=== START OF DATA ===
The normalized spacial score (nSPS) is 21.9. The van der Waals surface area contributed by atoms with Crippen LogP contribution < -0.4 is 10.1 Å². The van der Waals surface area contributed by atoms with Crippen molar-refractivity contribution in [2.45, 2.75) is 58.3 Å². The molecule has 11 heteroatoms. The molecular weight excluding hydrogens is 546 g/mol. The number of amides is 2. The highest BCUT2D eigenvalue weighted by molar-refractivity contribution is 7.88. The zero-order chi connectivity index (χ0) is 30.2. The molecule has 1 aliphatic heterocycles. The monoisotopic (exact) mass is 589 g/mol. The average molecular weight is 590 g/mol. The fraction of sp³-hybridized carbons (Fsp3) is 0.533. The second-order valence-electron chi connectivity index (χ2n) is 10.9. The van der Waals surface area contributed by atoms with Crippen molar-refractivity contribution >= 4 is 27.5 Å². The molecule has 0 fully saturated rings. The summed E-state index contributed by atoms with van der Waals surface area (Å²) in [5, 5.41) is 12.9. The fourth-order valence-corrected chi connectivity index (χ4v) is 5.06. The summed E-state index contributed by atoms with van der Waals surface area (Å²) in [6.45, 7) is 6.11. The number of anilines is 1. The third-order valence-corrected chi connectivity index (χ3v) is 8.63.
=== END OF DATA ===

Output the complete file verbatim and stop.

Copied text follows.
The normalized spacial score (nSPS) is 21.9. The van der Waals surface area contributed by atoms with Crippen LogP contribution < -0.4 is 10.1 Å². The van der Waals surface area contributed by atoms with Crippen molar-refractivity contribution in [2.45, 2.75) is 58.3 Å². The molecule has 11 heteroatoms. The molecular weight excluding hydrogens is 546 g/mol. The number of amides is 2. The highest BCUT2D eigenvalue weighted by molar-refractivity contribution is 7.88. The zero-order chi connectivity index (χ0) is 30.2. The molecule has 1 aliphatic heterocycles. The monoisotopic (exact) mass is 589 g/mol. The average molecular weight is 590 g/mol. The fraction of sp³-hybridized carbons (Fsp3) is 0.533. The second-order valence-electron chi connectivity index (χ2n) is 10.9. The van der Waals surface area contributed by atoms with Crippen molar-refractivity contribution >= 4 is 27.5 Å². The molecule has 0 fully saturated rings. The summed E-state index contributed by atoms with van der Waals surface area (Å²) in [5, 5.41) is 12.9. The fourth-order valence-corrected chi connectivity index (χ4v) is 5.06. The summed E-state index contributed by atoms with van der Waals surface area (Å²) in [6.45, 7) is 6.11. The number of anilines is 1. The third-order valence-corrected chi connectivity index (χ3v) is 8.63.